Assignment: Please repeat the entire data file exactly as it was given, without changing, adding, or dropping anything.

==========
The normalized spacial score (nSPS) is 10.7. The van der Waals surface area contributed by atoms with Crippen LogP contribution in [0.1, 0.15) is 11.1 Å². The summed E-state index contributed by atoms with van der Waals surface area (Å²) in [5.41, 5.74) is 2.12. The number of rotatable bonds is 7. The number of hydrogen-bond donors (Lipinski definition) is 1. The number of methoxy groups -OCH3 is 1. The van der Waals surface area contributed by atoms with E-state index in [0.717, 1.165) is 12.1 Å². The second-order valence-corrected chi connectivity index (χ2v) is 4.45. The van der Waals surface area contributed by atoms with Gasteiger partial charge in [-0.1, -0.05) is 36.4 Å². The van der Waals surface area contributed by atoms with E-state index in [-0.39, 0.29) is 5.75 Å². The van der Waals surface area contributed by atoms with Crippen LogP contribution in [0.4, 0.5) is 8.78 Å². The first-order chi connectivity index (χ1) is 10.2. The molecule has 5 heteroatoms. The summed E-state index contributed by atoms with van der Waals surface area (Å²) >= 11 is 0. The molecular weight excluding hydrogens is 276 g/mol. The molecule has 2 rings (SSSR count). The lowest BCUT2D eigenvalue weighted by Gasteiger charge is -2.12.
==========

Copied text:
The normalized spacial score (nSPS) is 10.7. The van der Waals surface area contributed by atoms with Crippen LogP contribution in [0.1, 0.15) is 11.1 Å². The summed E-state index contributed by atoms with van der Waals surface area (Å²) in [5.41, 5.74) is 2.12. The number of rotatable bonds is 7. The number of hydrogen-bond donors (Lipinski definition) is 1. The number of methoxy groups -OCH3 is 1. The van der Waals surface area contributed by atoms with E-state index in [0.717, 1.165) is 12.1 Å². The second-order valence-corrected chi connectivity index (χ2v) is 4.45. The van der Waals surface area contributed by atoms with Gasteiger partial charge in [-0.1, -0.05) is 36.4 Å². The van der Waals surface area contributed by atoms with E-state index in [-0.39, 0.29) is 5.75 Å². The van der Waals surface area contributed by atoms with Crippen LogP contribution in [0.4, 0.5) is 8.78 Å². The first-order chi connectivity index (χ1) is 10.2. The molecule has 5 heteroatoms. The summed E-state index contributed by atoms with van der Waals surface area (Å²) >= 11 is 0. The molecular weight excluding hydrogens is 276 g/mol. The molecule has 2 rings (SSSR count). The lowest BCUT2D eigenvalue weighted by Gasteiger charge is -2.12.